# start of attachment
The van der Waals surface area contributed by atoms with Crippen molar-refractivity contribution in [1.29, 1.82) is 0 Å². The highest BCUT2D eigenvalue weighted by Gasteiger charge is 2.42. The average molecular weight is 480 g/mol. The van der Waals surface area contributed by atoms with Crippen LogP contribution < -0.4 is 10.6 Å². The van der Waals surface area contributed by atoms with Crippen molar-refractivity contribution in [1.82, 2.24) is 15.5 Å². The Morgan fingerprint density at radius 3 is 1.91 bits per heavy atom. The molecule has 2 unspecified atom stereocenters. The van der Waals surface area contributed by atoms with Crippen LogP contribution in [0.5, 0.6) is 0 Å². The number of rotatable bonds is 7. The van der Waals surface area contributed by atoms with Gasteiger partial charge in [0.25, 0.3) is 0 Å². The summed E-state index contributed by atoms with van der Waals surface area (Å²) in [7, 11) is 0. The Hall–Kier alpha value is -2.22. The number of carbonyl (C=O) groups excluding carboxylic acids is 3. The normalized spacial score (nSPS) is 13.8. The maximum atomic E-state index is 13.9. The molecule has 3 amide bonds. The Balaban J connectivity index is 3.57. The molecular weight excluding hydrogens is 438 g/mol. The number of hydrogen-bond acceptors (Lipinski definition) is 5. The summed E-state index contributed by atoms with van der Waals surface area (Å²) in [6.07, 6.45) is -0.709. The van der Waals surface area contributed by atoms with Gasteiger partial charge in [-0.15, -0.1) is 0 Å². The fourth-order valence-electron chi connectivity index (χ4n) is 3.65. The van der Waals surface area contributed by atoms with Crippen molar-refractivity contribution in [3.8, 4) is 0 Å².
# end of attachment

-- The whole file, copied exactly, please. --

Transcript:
The van der Waals surface area contributed by atoms with Crippen molar-refractivity contribution in [1.29, 1.82) is 0 Å². The highest BCUT2D eigenvalue weighted by Gasteiger charge is 2.42. The average molecular weight is 480 g/mol. The van der Waals surface area contributed by atoms with Crippen LogP contribution < -0.4 is 10.6 Å². The van der Waals surface area contributed by atoms with Crippen molar-refractivity contribution in [1.82, 2.24) is 15.5 Å². The Morgan fingerprint density at radius 3 is 1.91 bits per heavy atom. The molecule has 2 unspecified atom stereocenters. The van der Waals surface area contributed by atoms with Crippen LogP contribution in [0.5, 0.6) is 0 Å². The number of rotatable bonds is 7. The van der Waals surface area contributed by atoms with Gasteiger partial charge in [0.25, 0.3) is 0 Å². The summed E-state index contributed by atoms with van der Waals surface area (Å²) in [7, 11) is 0. The Hall–Kier alpha value is -2.22. The number of carbonyl (C=O) groups excluding carboxylic acids is 3. The normalized spacial score (nSPS) is 13.8. The maximum atomic E-state index is 13.9. The molecule has 3 amide bonds. The Balaban J connectivity index is 3.57. The molecular weight excluding hydrogens is 438 g/mol. The number of hydrogen-bond acceptors (Lipinski definition) is 5. The summed E-state index contributed by atoms with van der Waals surface area (Å²) in [6.07, 6.45) is -0.709. The van der Waals surface area contributed by atoms with Gasteiger partial charge in [-0.15, -0.1) is 0 Å². The fourth-order valence-electron chi connectivity index (χ4n) is 3.65. The van der Waals surface area contributed by atoms with Crippen molar-refractivity contribution in [3.8, 4) is 0 Å².